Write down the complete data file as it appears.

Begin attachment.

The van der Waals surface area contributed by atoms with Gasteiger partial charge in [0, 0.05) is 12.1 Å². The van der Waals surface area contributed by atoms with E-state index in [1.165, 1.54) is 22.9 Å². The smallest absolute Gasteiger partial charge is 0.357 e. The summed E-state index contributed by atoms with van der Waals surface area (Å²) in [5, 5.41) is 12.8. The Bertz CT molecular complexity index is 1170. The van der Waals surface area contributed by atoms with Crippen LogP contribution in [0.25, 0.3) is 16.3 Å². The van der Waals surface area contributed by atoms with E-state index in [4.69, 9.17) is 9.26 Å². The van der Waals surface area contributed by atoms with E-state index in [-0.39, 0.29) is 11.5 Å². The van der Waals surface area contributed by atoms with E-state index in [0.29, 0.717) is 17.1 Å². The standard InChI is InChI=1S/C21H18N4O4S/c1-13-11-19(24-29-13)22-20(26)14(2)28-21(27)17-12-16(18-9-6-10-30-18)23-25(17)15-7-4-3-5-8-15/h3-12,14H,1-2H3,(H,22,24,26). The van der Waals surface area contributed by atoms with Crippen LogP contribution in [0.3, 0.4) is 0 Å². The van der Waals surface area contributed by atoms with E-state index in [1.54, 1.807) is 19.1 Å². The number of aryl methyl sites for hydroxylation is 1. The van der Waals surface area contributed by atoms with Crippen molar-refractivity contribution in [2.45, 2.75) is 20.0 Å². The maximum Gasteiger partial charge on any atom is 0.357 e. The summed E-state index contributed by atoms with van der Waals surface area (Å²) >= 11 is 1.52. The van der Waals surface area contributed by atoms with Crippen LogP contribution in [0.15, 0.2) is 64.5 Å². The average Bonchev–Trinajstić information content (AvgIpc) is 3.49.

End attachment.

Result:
The van der Waals surface area contributed by atoms with Gasteiger partial charge in [0, 0.05) is 12.1 Å². The van der Waals surface area contributed by atoms with E-state index in [1.165, 1.54) is 22.9 Å². The smallest absolute Gasteiger partial charge is 0.357 e. The summed E-state index contributed by atoms with van der Waals surface area (Å²) in [5, 5.41) is 12.8. The Bertz CT molecular complexity index is 1170. The van der Waals surface area contributed by atoms with Crippen LogP contribution in [0.25, 0.3) is 16.3 Å². The van der Waals surface area contributed by atoms with E-state index in [4.69, 9.17) is 9.26 Å². The van der Waals surface area contributed by atoms with E-state index in [-0.39, 0.29) is 11.5 Å². The van der Waals surface area contributed by atoms with E-state index in [0.29, 0.717) is 17.1 Å². The standard InChI is InChI=1S/C21H18N4O4S/c1-13-11-19(24-29-13)22-20(26)14(2)28-21(27)17-12-16(18-9-6-10-30-18)23-25(17)15-7-4-3-5-8-15/h3-12,14H,1-2H3,(H,22,24,26). The van der Waals surface area contributed by atoms with Crippen LogP contribution in [0.3, 0.4) is 0 Å². The van der Waals surface area contributed by atoms with E-state index in [1.54, 1.807) is 19.1 Å². The number of aryl methyl sites for hydroxylation is 1. The van der Waals surface area contributed by atoms with Crippen molar-refractivity contribution in [2.45, 2.75) is 20.0 Å². The maximum Gasteiger partial charge on any atom is 0.357 e. The summed E-state index contributed by atoms with van der Waals surface area (Å²) >= 11 is 1.52. The van der Waals surface area contributed by atoms with Crippen LogP contribution in [0.15, 0.2) is 64.5 Å². The average Bonchev–Trinajstić information content (AvgIpc) is 3.49.